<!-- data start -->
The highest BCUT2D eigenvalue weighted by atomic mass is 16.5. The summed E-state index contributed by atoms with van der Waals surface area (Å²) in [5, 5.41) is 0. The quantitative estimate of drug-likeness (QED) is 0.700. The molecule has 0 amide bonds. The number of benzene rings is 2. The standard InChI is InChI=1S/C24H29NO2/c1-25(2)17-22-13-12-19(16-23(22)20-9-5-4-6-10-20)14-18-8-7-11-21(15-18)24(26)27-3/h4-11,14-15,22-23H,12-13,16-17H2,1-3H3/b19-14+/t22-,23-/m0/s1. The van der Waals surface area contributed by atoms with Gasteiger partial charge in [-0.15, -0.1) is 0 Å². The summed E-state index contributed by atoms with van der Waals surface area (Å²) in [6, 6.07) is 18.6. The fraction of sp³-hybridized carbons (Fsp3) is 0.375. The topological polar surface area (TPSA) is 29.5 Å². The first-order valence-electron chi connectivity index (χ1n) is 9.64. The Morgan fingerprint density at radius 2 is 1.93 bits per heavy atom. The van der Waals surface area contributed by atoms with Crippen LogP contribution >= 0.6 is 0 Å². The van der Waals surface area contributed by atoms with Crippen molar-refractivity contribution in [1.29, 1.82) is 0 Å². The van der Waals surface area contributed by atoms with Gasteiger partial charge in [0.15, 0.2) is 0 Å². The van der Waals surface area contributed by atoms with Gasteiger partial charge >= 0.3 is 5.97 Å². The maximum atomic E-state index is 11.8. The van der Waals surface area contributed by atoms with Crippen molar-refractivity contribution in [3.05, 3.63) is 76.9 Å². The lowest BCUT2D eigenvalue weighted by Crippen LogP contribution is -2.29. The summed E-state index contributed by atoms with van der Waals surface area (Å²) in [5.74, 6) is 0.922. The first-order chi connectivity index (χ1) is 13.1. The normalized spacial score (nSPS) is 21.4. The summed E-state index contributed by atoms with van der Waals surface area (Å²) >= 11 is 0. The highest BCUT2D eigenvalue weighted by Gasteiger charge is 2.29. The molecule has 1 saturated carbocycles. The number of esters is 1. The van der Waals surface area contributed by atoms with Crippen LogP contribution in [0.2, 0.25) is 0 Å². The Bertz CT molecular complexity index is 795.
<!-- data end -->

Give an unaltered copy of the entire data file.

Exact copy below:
The highest BCUT2D eigenvalue weighted by atomic mass is 16.5. The summed E-state index contributed by atoms with van der Waals surface area (Å²) in [5, 5.41) is 0. The quantitative estimate of drug-likeness (QED) is 0.700. The molecule has 0 amide bonds. The number of benzene rings is 2. The standard InChI is InChI=1S/C24H29NO2/c1-25(2)17-22-13-12-19(16-23(22)20-9-5-4-6-10-20)14-18-8-7-11-21(15-18)24(26)27-3/h4-11,14-15,22-23H,12-13,16-17H2,1-3H3/b19-14+/t22-,23-/m0/s1. The van der Waals surface area contributed by atoms with Gasteiger partial charge in [-0.15, -0.1) is 0 Å². The summed E-state index contributed by atoms with van der Waals surface area (Å²) in [6, 6.07) is 18.6. The fraction of sp³-hybridized carbons (Fsp3) is 0.375. The topological polar surface area (TPSA) is 29.5 Å². The first-order valence-electron chi connectivity index (χ1n) is 9.64. The Morgan fingerprint density at radius 2 is 1.93 bits per heavy atom. The van der Waals surface area contributed by atoms with Crippen LogP contribution >= 0.6 is 0 Å². The van der Waals surface area contributed by atoms with Crippen molar-refractivity contribution in [1.29, 1.82) is 0 Å². The van der Waals surface area contributed by atoms with Gasteiger partial charge in [0.15, 0.2) is 0 Å². The van der Waals surface area contributed by atoms with Gasteiger partial charge >= 0.3 is 5.97 Å². The maximum atomic E-state index is 11.8. The van der Waals surface area contributed by atoms with Crippen molar-refractivity contribution in [3.05, 3.63) is 76.9 Å². The lowest BCUT2D eigenvalue weighted by Crippen LogP contribution is -2.29. The summed E-state index contributed by atoms with van der Waals surface area (Å²) in [5.74, 6) is 0.922. The first-order chi connectivity index (χ1) is 13.1. The normalized spacial score (nSPS) is 21.4. The summed E-state index contributed by atoms with van der Waals surface area (Å²) >= 11 is 0. The highest BCUT2D eigenvalue weighted by Gasteiger charge is 2.29. The molecule has 1 saturated carbocycles. The number of esters is 1. The van der Waals surface area contributed by atoms with Crippen LogP contribution in [0.2, 0.25) is 0 Å². The Bertz CT molecular complexity index is 795.